Type designer Jim Ford, part of Monotype’s in-house studio, came up with the idea for Masqualero while listening to Miles Davis, he says. The qualities of Miles and the music he created inspired Jim to create serif letterforms “as complex and contradictory as the musician himself”, with an eclectic variance of styles within the one font.
The serif face comes in eight versions, including six weights – light to extra black – plus two specialist iterations called Stencil and Groove, the latter featuring tapered stripes within the letter surface.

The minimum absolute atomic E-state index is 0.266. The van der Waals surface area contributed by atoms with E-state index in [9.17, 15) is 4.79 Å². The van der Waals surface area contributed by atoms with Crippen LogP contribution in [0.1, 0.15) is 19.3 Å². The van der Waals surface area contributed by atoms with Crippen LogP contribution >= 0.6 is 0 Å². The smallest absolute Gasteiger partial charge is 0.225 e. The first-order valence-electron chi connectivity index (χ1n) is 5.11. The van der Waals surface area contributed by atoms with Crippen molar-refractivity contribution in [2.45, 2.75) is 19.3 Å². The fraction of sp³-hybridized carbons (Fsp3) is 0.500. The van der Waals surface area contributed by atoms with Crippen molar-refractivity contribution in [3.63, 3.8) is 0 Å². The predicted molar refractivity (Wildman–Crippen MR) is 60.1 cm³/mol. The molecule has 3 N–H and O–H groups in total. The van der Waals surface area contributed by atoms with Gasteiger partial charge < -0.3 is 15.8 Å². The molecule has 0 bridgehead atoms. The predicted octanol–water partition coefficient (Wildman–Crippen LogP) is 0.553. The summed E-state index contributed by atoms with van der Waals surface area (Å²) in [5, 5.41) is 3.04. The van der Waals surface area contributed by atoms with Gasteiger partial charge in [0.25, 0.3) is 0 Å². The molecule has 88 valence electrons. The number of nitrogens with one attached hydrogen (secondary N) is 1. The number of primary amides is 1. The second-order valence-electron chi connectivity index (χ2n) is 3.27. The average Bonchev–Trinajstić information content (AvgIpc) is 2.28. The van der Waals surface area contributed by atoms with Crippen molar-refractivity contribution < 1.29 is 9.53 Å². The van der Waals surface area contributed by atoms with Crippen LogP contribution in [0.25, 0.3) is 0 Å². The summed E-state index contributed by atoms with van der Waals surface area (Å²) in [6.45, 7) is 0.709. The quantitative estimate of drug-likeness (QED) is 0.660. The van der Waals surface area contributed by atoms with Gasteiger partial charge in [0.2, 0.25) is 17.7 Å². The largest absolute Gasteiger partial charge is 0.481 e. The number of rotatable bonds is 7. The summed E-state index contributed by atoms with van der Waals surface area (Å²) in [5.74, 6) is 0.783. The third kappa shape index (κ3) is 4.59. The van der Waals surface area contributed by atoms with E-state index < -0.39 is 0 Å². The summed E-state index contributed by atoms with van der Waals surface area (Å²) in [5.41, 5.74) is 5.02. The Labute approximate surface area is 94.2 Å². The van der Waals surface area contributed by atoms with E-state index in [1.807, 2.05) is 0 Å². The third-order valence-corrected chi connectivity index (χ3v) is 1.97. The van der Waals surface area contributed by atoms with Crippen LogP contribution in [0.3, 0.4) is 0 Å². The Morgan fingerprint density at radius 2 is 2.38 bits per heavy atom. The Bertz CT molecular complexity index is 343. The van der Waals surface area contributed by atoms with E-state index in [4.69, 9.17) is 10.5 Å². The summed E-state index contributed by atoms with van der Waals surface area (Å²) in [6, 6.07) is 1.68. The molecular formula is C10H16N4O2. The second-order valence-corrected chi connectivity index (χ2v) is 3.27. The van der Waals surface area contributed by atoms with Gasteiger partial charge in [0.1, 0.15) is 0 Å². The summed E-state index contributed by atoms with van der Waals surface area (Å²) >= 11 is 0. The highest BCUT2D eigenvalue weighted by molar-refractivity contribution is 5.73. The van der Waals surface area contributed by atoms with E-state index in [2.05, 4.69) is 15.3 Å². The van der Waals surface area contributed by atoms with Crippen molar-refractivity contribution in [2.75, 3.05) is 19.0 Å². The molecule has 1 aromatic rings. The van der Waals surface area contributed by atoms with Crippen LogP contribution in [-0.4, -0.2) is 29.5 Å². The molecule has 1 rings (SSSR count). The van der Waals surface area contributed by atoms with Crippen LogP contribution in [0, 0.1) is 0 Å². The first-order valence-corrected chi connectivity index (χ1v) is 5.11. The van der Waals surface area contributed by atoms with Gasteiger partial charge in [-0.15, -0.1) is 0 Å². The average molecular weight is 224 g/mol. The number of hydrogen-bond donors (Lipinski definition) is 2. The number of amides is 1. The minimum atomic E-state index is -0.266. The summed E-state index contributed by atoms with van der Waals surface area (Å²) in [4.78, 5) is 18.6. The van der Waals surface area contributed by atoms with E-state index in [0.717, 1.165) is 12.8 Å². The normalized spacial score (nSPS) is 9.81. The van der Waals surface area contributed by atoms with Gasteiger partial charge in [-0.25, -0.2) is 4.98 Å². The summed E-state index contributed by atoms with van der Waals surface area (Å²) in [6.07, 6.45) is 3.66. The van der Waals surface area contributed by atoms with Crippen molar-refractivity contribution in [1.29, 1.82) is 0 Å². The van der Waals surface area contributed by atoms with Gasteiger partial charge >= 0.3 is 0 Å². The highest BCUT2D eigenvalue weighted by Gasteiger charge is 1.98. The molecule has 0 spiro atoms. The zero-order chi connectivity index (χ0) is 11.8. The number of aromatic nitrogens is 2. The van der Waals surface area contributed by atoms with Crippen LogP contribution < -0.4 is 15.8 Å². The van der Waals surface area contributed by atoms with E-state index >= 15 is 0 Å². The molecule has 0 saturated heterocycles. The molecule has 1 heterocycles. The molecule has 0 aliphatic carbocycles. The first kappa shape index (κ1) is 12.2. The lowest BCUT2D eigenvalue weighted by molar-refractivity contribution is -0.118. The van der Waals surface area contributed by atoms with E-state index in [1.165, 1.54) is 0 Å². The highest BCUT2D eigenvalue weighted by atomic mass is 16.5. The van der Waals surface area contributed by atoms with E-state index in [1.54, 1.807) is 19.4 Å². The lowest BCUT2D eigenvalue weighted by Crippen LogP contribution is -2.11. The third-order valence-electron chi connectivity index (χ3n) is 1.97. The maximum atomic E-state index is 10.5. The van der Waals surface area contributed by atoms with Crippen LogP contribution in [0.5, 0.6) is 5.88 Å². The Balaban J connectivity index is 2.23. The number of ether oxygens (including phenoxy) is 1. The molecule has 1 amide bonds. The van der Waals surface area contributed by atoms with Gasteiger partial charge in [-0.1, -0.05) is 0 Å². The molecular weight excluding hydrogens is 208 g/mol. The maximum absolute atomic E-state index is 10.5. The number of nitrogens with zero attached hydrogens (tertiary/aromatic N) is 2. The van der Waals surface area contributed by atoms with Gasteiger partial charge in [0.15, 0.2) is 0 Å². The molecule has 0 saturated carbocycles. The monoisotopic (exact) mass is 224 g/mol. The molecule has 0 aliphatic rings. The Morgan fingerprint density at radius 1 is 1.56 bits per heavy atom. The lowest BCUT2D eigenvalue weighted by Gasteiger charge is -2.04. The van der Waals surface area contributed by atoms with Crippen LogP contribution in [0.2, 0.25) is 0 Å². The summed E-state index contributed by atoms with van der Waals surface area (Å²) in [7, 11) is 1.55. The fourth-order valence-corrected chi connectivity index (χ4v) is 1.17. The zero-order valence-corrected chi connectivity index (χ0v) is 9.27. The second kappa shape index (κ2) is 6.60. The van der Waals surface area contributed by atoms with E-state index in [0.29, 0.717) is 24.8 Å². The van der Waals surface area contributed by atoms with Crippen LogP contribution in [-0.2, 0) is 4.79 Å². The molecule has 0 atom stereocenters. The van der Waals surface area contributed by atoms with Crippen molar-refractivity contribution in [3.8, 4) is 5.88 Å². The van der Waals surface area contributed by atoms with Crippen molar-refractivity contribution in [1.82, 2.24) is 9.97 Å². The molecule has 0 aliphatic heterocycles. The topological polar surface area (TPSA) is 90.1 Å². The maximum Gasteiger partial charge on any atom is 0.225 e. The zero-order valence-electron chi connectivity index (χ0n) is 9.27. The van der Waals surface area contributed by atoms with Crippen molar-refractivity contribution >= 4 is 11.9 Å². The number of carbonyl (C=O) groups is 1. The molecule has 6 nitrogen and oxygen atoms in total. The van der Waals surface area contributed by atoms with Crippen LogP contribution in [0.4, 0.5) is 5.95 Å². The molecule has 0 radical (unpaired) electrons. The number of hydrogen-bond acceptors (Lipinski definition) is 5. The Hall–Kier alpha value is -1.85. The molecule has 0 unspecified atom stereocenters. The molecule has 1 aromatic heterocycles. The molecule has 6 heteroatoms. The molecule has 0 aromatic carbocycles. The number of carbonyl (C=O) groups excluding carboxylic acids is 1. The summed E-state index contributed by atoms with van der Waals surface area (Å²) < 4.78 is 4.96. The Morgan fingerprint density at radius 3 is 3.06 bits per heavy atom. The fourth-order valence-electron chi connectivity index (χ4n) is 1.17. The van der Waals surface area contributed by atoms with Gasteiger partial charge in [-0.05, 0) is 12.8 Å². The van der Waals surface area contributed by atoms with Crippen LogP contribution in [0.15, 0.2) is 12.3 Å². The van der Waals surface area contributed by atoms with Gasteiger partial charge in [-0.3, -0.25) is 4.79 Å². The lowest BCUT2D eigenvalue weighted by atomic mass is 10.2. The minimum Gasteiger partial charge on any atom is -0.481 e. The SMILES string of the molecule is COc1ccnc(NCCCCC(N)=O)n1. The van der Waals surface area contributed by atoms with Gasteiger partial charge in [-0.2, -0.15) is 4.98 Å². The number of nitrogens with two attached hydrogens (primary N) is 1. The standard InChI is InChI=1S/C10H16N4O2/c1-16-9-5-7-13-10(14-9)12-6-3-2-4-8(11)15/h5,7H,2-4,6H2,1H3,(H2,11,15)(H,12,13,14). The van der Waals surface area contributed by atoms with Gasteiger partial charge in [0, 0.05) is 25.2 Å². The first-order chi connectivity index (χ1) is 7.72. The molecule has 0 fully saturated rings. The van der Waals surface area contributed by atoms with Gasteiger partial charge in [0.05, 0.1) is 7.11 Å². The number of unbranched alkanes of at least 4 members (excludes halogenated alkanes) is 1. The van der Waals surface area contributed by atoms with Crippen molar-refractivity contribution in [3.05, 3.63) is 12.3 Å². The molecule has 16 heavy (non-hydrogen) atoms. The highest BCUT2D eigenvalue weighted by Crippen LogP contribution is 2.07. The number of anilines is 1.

At lighter weights the typeface is fairly traditional and sophisticated, but in Bold, Black and Extra Black, and particularly in italic, the letter shapes become softer, contrasting thick and thin strokes. The Groove version is fairly flamboyant, shown in caps that resemble classical columns.
“Its detail and sculptural quality make it well suited for luxury goods, publishing, mastheads, headlines, logos, packaging, signage, book covers and annual reports – anywhere that must capture and hold the attention of the audience,” says Monotype.
Jim, the designer says: “With the Masqualero typeface, there’s never a hair out of place,” said Ford. “It’s the black tuxedo or stiletto heels – it dresses up words.”
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